Anti-predatory strategies of Cape Fur Seals are often observed at Seal Island in False Bay, South Africa. Seal Island provides unique opportunities to observe natural predation by Great White Sharks on Cape Fur Seals, and to observe social interactions among both species.
Cape Fur Seals are constantly aware of the imminent threat of Great White Sharks in the area, which is heightened during the winter months (June – August), when the predation of Great White Sharks on Cape Fur Seals is most intense. Cape Fur Seals have their own unique techniques to detect, avoid, outmaneuver and sometimes injure the Great White Shark in order to survive. These anti-predatory strategies of Cape Fur Seals primarily rely on vigilance and agility to outsmart their attacker. Great Whites often sport numerous scratches on their heads, most likely caused by seals defending themselves during predatory events.
Here are some of the anti-predatory strategies of Cape Fur Seals used to avoid falling prey to the Great White Shark.
- Cape Fur Seals will often take advantage of their broadened sub-surface vigilance by grouping together and forming “rafts” in shallower waters. Sub-surface vigilance is also sometimes accomplished by a head-down posture, with only the tail and the tip of the rear flippers showing above the surface, which allows the seal to obtain a better visual aspect of any threat close by.
- Many Cape Fur Seals will normally gather at a specific area of Seal Island, namely the “Launchpad”, and leave the Island in co-ordinated groups of between 6 and 12 animals. Multiple groups will form and leave the Island at seemingly regular intervals of around 45 seconds.
- If a Great White Shark is spotted while travelling in small groups form Seal Island, the individuals will execute an evasive zig-zagging manoeuvre to avoid being attacked by the shark. This tactic is referred to as “working the shark”.
- When an individual is actively pursued by a Great White Shark, the seal will try to remain out of reach of the shark’s jaws by attempting to get behind the shark’s dorsal fin. This tactic is referred to as “on the shark”.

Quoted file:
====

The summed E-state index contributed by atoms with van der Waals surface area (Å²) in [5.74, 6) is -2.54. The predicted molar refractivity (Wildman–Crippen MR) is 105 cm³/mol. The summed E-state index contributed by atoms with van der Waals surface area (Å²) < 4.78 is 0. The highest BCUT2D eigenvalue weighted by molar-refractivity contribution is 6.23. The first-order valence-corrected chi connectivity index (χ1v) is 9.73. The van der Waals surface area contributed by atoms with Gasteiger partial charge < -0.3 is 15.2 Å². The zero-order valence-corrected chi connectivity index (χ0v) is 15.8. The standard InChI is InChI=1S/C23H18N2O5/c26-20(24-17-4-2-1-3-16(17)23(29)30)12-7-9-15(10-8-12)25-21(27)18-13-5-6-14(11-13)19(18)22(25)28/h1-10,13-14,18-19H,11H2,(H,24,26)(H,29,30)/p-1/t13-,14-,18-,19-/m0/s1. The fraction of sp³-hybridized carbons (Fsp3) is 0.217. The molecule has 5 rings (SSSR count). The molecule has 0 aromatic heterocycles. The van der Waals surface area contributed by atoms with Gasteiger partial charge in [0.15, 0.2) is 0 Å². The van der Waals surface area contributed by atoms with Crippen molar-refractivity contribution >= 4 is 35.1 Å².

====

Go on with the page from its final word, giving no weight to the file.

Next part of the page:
- If a group of seals is “hit” (attacked” ) by a Great White Shark, the individual seals will “explode” from the water in all directions, presumably try to confuse the predator. This type of behavior is relatively infrequent as Great White Sharks generally prefer to attack lone seals, but it is highly spectacular to witness.
- When an individual or group of seals return to Seal Island, they tend to swim the last 50 metres or so underwater because this tactic presumably reduces their vulnerability to shark stack. The seals will dive to the bottom of the ocean around 12 metres deep, and will race towards the island, only surfacing as they reach the shallower edges. This tactic has been learnt and adopted by older and more experienced seals, and is mainly used during the winter months when predation is at its highest. Younger and less experience seals are often too tired to dive the last 50 metre stretch underwater, and will instead choose to swim the last stretch on the surface of the water. This makes them an easy target and they will often fall victim to attacks by the Great White Sharks.
- If a seal has been pursued by a Great White Shark and survives the initial attack, it becomes extremely vigilant, often to the point of seeming momentarily stunned. The seal is, in fact, hyper-alert as it tries to re-acquire the shark and the potential threat it holds. The shark can then use it’s highly maneuverable body to leap away from the shark’s jaws to evade a second strike.
Join Rob Lawrence and the African Shark Eco-Charters team on one of our popular “Airjaws” trips to experience the anti-predatory strategies of the Cape Fur Seal against the Great White Shark first-hand.
Data collected and observations by R. Aiden Martin of the ReefQuest Centre for Shark Reasearch, as well as Rob Lawrence.